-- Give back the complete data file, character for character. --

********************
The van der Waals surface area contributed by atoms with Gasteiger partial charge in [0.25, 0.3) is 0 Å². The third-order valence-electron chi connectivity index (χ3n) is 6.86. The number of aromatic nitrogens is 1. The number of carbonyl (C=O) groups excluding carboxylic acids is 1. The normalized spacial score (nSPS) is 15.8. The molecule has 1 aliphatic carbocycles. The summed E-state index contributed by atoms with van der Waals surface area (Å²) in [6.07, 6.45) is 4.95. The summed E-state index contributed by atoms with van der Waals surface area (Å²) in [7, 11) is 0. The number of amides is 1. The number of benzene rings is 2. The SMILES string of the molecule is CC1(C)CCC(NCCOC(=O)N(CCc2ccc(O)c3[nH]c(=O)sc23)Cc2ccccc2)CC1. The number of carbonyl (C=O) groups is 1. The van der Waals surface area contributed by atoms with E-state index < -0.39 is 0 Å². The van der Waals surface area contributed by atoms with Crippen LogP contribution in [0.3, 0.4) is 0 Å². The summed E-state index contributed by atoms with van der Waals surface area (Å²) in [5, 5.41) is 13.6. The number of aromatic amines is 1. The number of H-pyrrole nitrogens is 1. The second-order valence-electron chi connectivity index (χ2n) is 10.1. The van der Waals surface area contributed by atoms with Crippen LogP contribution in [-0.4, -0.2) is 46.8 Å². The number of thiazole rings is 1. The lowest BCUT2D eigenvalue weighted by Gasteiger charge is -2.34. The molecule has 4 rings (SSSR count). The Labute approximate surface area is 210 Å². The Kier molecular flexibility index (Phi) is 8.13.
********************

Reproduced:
The van der Waals surface area contributed by atoms with Gasteiger partial charge in [0.25, 0.3) is 0 Å². The third-order valence-electron chi connectivity index (χ3n) is 6.86. The number of aromatic nitrogens is 1. The number of carbonyl (C=O) groups excluding carboxylic acids is 1. The normalized spacial score (nSPS) is 15.8. The molecule has 1 aliphatic carbocycles. The summed E-state index contributed by atoms with van der Waals surface area (Å²) in [6.07, 6.45) is 4.95. The summed E-state index contributed by atoms with van der Waals surface area (Å²) in [7, 11) is 0. The number of amides is 1. The number of benzene rings is 2. The SMILES string of the molecule is CC1(C)CCC(NCCOC(=O)N(CCc2ccc(O)c3[nH]c(=O)sc23)Cc2ccccc2)CC1. The number of carbonyl (C=O) groups is 1. The van der Waals surface area contributed by atoms with E-state index < -0.39 is 0 Å². The van der Waals surface area contributed by atoms with Crippen LogP contribution in [0.3, 0.4) is 0 Å². The summed E-state index contributed by atoms with van der Waals surface area (Å²) in [5, 5.41) is 13.6. The number of aromatic amines is 1. The number of H-pyrrole nitrogens is 1. The second-order valence-electron chi connectivity index (χ2n) is 10.1. The van der Waals surface area contributed by atoms with Crippen LogP contribution in [-0.4, -0.2) is 46.8 Å². The number of thiazole rings is 1. The lowest BCUT2D eigenvalue weighted by Gasteiger charge is -2.34. The molecule has 4 rings (SSSR count). The Labute approximate surface area is 210 Å². The Kier molecular flexibility index (Phi) is 8.13.